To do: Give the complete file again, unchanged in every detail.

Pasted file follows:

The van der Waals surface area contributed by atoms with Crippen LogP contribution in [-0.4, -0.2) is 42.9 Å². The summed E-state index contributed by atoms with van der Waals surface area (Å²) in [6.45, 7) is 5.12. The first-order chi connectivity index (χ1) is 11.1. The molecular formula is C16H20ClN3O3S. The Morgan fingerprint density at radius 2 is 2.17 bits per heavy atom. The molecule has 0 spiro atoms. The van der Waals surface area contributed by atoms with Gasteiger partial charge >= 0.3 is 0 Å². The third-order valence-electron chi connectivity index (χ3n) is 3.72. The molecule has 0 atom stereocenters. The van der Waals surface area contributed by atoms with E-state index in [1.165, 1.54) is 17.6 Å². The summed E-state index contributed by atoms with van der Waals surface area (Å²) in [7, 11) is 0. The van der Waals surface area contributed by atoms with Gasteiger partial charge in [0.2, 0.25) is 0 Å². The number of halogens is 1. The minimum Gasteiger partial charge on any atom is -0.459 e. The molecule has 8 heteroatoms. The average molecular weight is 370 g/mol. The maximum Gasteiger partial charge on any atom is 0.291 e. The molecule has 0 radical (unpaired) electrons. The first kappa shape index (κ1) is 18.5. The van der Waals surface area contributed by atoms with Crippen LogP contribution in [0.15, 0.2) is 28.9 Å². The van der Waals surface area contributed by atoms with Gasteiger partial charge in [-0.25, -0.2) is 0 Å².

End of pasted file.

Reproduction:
The van der Waals surface area contributed by atoms with Crippen LogP contribution in [-0.4, -0.2) is 42.9 Å². The summed E-state index contributed by atoms with van der Waals surface area (Å²) in [6.45, 7) is 5.12. The first-order chi connectivity index (χ1) is 11.1. The molecular formula is C16H20ClN3O3S. The Morgan fingerprint density at radius 2 is 2.17 bits per heavy atom. The molecule has 0 spiro atoms. The van der Waals surface area contributed by atoms with Gasteiger partial charge >= 0.3 is 0 Å². The third-order valence-electron chi connectivity index (χ3n) is 3.72. The molecule has 0 atom stereocenters. The van der Waals surface area contributed by atoms with E-state index in [1.165, 1.54) is 17.6 Å². The summed E-state index contributed by atoms with van der Waals surface area (Å²) in [7, 11) is 0. The van der Waals surface area contributed by atoms with Gasteiger partial charge in [0.2, 0.25) is 0 Å². The number of halogens is 1. The minimum Gasteiger partial charge on any atom is -0.459 e. The molecule has 8 heteroatoms. The average molecular weight is 370 g/mol. The maximum Gasteiger partial charge on any atom is 0.291 e. The molecule has 0 radical (unpaired) electrons. The first kappa shape index (κ1) is 18.5. The van der Waals surface area contributed by atoms with Crippen LogP contribution in [0.15, 0.2) is 28.9 Å². The van der Waals surface area contributed by atoms with Gasteiger partial charge in [-0.25, -0.2) is 0 Å².